ZAR Democratic Republic of the Congo
ECC Eglise du Christ au Congo
ECRT Endoscopic Congo Red Test
FPLC Force Patriotique pour La Liberation du Congo
FACILITY Forces Armees Congolaises
FAC Forces Armées Congolaises
FARDC Forces Armées de la République Démocratique du Congo
FAPC Forces Armées du Peuple Congolais
GOC Government of the Congo
GORC Government of the Republic of Congo
GACC Great Apes of Congo Center
KND Kindu, Democratic Republic of the Congo
MONUC Mission de l’Organisation de Nations Unies en République Démocratique du Congo
MCD Mouvement Congolais pour la Démocratie
MNC Mouvement National Congolais
MLC Movement for the Liberation of Congo
MNFC Movimiento Negro Francisco Congo
MRCB Musée Royal du Congo Belge
OCC Office Congolais de Contrôle
PARTNER Pointe Noire, Congo – Pointe Noire
PNR Pointe Noire, Congo – Pointe Noire
PBC Proto-Benue-Congo
RTNC Radio Télévision Nationale Congolaise
CG Republic of Congo
ROC Republic of Congo
COG Republic of the Congo
RDC Republique Democratique du Congo
CGH Sao Paulo, Sao Paulo, Brazil – Congonhas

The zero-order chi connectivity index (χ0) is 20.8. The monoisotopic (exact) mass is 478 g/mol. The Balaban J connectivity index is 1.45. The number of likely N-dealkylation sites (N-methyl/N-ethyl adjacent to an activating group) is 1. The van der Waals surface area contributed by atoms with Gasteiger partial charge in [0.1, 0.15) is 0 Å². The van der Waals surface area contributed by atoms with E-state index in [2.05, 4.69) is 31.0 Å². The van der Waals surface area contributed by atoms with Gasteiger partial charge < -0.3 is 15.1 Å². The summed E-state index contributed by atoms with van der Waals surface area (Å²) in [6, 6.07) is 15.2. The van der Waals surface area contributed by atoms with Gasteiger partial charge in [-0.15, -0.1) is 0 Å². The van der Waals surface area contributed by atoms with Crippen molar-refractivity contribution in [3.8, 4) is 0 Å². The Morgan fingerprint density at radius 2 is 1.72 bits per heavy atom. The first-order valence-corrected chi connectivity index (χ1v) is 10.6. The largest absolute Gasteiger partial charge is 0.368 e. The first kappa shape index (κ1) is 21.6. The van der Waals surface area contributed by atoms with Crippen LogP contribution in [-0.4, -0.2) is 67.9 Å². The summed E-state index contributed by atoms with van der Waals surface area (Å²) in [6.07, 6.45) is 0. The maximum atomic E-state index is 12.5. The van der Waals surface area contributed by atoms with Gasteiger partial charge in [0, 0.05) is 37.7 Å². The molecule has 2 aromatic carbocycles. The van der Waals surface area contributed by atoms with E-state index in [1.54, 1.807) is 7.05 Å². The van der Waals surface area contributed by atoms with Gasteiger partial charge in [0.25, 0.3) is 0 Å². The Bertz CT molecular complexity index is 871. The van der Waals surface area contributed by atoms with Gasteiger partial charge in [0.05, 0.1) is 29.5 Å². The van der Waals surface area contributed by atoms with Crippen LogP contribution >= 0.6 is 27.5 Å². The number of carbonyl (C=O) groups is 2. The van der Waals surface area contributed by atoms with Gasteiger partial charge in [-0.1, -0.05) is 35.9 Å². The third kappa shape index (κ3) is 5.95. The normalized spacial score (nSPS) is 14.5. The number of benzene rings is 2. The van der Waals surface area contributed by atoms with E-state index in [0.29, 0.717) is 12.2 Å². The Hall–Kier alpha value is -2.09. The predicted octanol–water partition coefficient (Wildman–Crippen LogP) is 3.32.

TZN South Andros, Bahamas – Congo Town
UPC Union of Congolese Patriots
UCP Union of Congolese Patriots
UPC Universite Protestante du Congo
WVCC Waterbury Village Congo Church


The Republic of Congo is in the middle of Africa. Large parts of the country consist of forests and are therefore quite sparsely populated. North of the country there are rainforests. In the east there are hills and mountains and the vegetation is more sparse in these areas. The farthest south of the country is the fertile and grassy Niarid Valley. Along the border with the Democratic Republic of Congo (DR-Congo) flows the river Ubangi, which in the south changes its name to the Congolese river. Near the outlet of the Atlantic, the river passes the capital of Brazzaville.

The equator cuts across the Congo, ensuring a stable climate. The climate is humid and warm, and the temperature is around 25 degrees year-round. North of the equator comes the rainy season between April and October, and the drought period lasts from November to March. South of the equator is the opposite. The rainforest in the country is large, but is under pressure from commercial timber operations and from farmers who are burning down forests because they need soil.